CSI: Macondo

Remember back when BP severed the riser, so they could install the cap, the one that finally controlled the spill? Here is a photo taken by an ROV just after the severing was completed.


The photo shows the outer shell of the riser, at one time a 21-inch cylinder, collapsed like a Coke can by the severing tool. Inside the collapsed riser are what appear to be two joints of 6-inch diameter drill pipe, also collapsed from the shearing process.

Wait-a-hold-it! TWO DRILL JOINTS OF PIPE?!

Yep, there appear to be two drill strings, side-by-side, where there should be only one. Not only shouldn’t the second one be there, it’s hard to imagine how it could have possibly gotten there. Either it was dropped from above, or the drill pipe parted downhole, but either way it seems plausible that there could be two strings inside the blind/shear rams, the key BOP component that failed to operate and secure the well.

To me, this image presents the biggest, and perhaps most important puzzle of the spill so far.

(For you fans of CSI, this is the equivalent of finding out that a “suicide” victim died of six gunshot wounds to the back of the head. At the very least, someone’s got some ‘splainin’ to do.)

If true, this would be evidence of some catastrophic failure for which no one, as far as I know, has offered a plausible explanation. The only humans who might know how this happened (short of a forensic examination of the riser and BOP) sadly perished in the explosion.


Significantly, this second drill pipe, if it extends down through the BOP, would provide a plausible explanation for the failure of the BOP to close by shearing the drill pipe. The shear rams are designed to shear a single string of drill pipe under operating conditions, not two strings.

It’s very possible that all the speculation about dead batteries, disabled pods, acoustic switches and failed annular rubbers were all leads down blind alleys. Maybe this second string of pipe explains everything.

So the BOEMRE has virtually the entire offshore industry tied in knots, unable to secure permits, with a new BOP testing protocol in place. All the certified BOP testing shops are backlogged as every BOP in the Gulf is retested and certified.

And after all the testing, certification and retesting, none of them will be able to cut two strings of pipe at once.

It would seem that with the (apparently successful) killing of the well, in the very near future we can recover the Macondo BOP and figure out what happened.

In the meantime, White House Energy and Environment Czarina Carol Browner has joined the “Where Is The Oil?” chorus, explaining that 75% of the spilled oil had been captured, burned, evaporated, eaten by bugs, or was otherwise accounted for. The government’s volume of spilled oil amounted to around 50,000 barrels per day; even I would have trouble telling someone with a straight face that the error bar on that number is less than 25%. I take it the White House now wants the greatest environmental calamity in America’s history to be history.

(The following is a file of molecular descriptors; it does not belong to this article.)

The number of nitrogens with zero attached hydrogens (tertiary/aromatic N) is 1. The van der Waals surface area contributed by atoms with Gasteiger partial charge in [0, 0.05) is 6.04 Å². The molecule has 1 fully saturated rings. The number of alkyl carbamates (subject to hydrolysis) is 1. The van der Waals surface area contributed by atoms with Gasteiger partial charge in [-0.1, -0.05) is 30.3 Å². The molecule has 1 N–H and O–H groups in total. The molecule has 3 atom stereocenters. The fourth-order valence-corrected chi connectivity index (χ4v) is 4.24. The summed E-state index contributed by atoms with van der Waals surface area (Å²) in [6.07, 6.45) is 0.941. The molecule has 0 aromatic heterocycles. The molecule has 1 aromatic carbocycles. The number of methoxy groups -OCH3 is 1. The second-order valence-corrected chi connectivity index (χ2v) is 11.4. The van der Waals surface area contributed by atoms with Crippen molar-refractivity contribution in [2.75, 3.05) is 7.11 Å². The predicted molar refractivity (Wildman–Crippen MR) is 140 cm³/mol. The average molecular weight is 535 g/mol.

Well, maybe I can help with that.

The reaction to the BP spill by the government has been to rush in and fix a bunch of things before anyone even knows what is broken. Many of the changes they’ve already enacted relate to environmental impact studies and other permitting procedures that wouldn’t have made one whit’s difference in the severity of, or the response to, the BP spill.

Remember when one of the primary excuses for the moratorium was that, in the event of another catastrophic spill, all of the cleanup assets were already deployed? Well, now that the spill has been controlled for a few weeks, the skimmers are picking up less than a barrel a day offshore. They should be available for other work should it arise. So let’s scratch that excuse.

The failure of the Senate to bring forth an Energy bill is a great victory. With action deferred until after Labor Day, we’ll have a better chance to catch our breath, let the media hysteria die down, and make a rational assessment of the true impact of the spill.

It’s time for us grown-ups to face some tough questions:

  • Do the national and strategic benefits of the domestic oil industry outweigh the risks?
  • Is there an acceptable level of environmental risk?
  • Are we willing to let a biased and unscientific environmental community, along with media predisposed to hysteria and hyperbole, dictate the national consensus on such a vital issue?
  • Are the proposed regulatory remedies a meaningful improvement, or merely a complication?

In the meantime, let us get back to work. That means not only an end to Ken Salazar’s deepwater drilling moratorium (which defies public opinion, the will of the Louisiana people and the Federal courts), but also an end the de facto shallow water moratorium, a classic case of paralysis by analysis on the part of the BOEMRE.

Cross-posted to VladEnBlog.


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